The Greatest Hazard in Life is to Risk Nothing

I have never followed the plight of the Australian Cricket Team. I have no idea about the rules, or the teams, or any stats. All I know is a friend sent me a glitchy video days ago; I had no idea I would see a Phil Hughes struck by a ball to the base of his head. With trauma like that – at terribly fast speeds – my heart ached at the idea that the prognostic indicators were not good.

Now that he has passed, it’s disheartening to know that people still seek out that video. In death, only one’s accomplishments should be sought out and appreciated. I don’t know much about him; but from the outside it seemed that he was a young man living out his dream of playing cricket. That is probably more that can be said about plenty of people still on this earth. He did what he loved, he was mighty good at it and he was always amongst friends and family.

Besides people saying “it was probably his time” (a rant for another time), what enrages me most is a disgraceful comment I heard on the radio about people being even more heartbroken that it happened in a sport like this. Does it make it any less heartbreaking that young man Alex McKinnon sustained a horrific upper spinal injury, simply because he played rugby? It would be ridiculous to think that the possibility of injury/fatality in a sport should dictate the level of sympathy we give to the injured. Because in theory, the fault is then placed on the athlete for ‘choosing’ the sport in the first place.

Let’s be clear: The increased potential of fatal risk shouldn’t stop a Judo wrestler from grappling if Judo is a sport that he/she loves. In the same token, the spectator shouldn’t be any less sympathetic in the event of injury.


Regardless, Sean Abbott is in my thoughts. This was a sad accident, one he should never carry the burden of. I hope he feels that supporters will always be there to share the load if need be.

RIP Phillip Hughes.




Lil, what are you doing?

I don’t know computer, I’m thinking the same thing. It’s 1.15am, and the decision to start a blog has been made at a time when adequate amounts of sleep is probably paramount. After all, studying (cramming?) for an exam with a higher fail rate than usual is serious business, and in the least it requires some degree of wakefulness.

But I sit here wide awake, inspired by the choice that a person has made; a person, I might add, who I don’t know very well at all. Hot on the heels of an almost-stranger, I’ve taken a chance at doing something I’ve been too chicken to try – to write publicly. To summarise, a decade ago I was freakishly tall for my age, had a weird accent and I wanted to be a comedy writer/the next Julia Louis-Dreyfus. Although a career made on working with Lorne Michaels, Jerry Seinfeld and using amazingly descriptive adjectives might’ve been nice, I fell into studying anatomy and physiology, then speech pathology, then found a deeper interest in neuroscience and stroke rehabilitation. Now I’m smack-bang in the middle of a masters degree  which I love, yet still left scratching my head.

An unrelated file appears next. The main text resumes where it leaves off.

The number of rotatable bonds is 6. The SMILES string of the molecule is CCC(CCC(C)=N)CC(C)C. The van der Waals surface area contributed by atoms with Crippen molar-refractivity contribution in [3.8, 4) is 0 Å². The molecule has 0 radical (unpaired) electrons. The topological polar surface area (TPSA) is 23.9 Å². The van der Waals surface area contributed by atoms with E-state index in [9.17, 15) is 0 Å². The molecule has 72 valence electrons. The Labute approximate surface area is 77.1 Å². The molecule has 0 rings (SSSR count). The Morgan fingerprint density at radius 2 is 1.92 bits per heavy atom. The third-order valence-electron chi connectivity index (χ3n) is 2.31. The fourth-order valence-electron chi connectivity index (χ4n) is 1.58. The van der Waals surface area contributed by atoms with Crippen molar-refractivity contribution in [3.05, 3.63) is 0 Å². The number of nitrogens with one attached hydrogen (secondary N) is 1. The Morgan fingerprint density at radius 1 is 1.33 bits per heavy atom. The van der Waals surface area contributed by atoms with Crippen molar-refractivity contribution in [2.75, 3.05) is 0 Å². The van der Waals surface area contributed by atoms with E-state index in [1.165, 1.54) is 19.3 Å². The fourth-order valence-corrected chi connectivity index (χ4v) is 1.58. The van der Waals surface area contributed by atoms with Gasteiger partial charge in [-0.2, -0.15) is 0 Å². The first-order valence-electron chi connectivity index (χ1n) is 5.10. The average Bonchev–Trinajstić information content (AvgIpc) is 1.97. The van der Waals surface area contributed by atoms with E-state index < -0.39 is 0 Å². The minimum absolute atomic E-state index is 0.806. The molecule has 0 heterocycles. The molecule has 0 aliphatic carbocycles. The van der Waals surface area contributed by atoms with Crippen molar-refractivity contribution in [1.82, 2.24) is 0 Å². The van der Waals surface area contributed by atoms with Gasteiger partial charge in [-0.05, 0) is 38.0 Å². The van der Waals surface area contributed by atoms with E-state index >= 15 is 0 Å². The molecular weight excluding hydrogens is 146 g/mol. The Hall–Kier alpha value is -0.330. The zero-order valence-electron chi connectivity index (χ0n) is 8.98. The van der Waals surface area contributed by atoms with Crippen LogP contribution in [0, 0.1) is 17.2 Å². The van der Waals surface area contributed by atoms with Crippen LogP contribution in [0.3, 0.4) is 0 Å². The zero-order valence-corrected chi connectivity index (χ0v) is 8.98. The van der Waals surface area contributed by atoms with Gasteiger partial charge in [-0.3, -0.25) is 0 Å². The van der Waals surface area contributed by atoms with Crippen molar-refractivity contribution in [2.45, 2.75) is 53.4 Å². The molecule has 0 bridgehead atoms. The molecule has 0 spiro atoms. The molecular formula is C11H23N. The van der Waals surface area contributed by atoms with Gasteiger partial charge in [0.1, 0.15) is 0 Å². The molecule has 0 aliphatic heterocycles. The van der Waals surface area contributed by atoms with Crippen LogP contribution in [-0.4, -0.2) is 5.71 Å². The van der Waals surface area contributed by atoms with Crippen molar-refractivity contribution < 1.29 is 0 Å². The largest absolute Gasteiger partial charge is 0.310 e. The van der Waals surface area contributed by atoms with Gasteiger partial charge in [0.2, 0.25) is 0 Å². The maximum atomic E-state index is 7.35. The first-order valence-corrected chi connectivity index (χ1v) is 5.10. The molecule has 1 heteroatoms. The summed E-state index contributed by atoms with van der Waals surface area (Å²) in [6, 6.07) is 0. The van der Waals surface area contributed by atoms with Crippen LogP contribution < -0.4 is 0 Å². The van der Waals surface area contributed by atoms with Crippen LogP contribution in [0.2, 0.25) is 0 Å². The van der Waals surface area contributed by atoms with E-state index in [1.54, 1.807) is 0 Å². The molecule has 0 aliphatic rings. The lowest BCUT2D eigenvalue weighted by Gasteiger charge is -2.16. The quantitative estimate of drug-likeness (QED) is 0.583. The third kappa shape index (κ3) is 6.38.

Time to get my Dumbledore on: My journey in the last year has been a quest for something greater than me, and along the way I’ve learnt about many things. One of which is that you can’t prepare for everything; some experiences in life are really scary and I wouldn’t wish them upon anybody else. The greatest test however, is how you recover and continue to perceive yourself and the world around you in a positive light. This observation is not limited to the sadness that ensues after  finding out that one-piece swimwear is not made for long humans.

The one-piece AKA wedgie dungeon

Hands down, aside from Snapchat, the greatest thing about the internet is the freedom of not having to justify myself, or my header photo. It is a break from the constant want and need to hit my cerebrum with something fresh. In that case, a blog mightn’t be the greatest description of this site, when in actual fact ‘a wheelchair for the brain’ might be slightly more apt.

So what can I offer you, the people? Honestly? Nothing more than my honesty. First off, lets be real; those Windsor Smith platform sandals are ghastly.

On the condition I don’t have to sit a supplementary exam, there will be no summer holidays for me! As I continue to embark on a journey that includes (but is not limited to) interning, researching and cheerleading. I still don’t know how I feel about the last one.


I'm a speech-language pathologist that doesn't write about my job. Perhaps most importantly, my favourite type of men is ramen.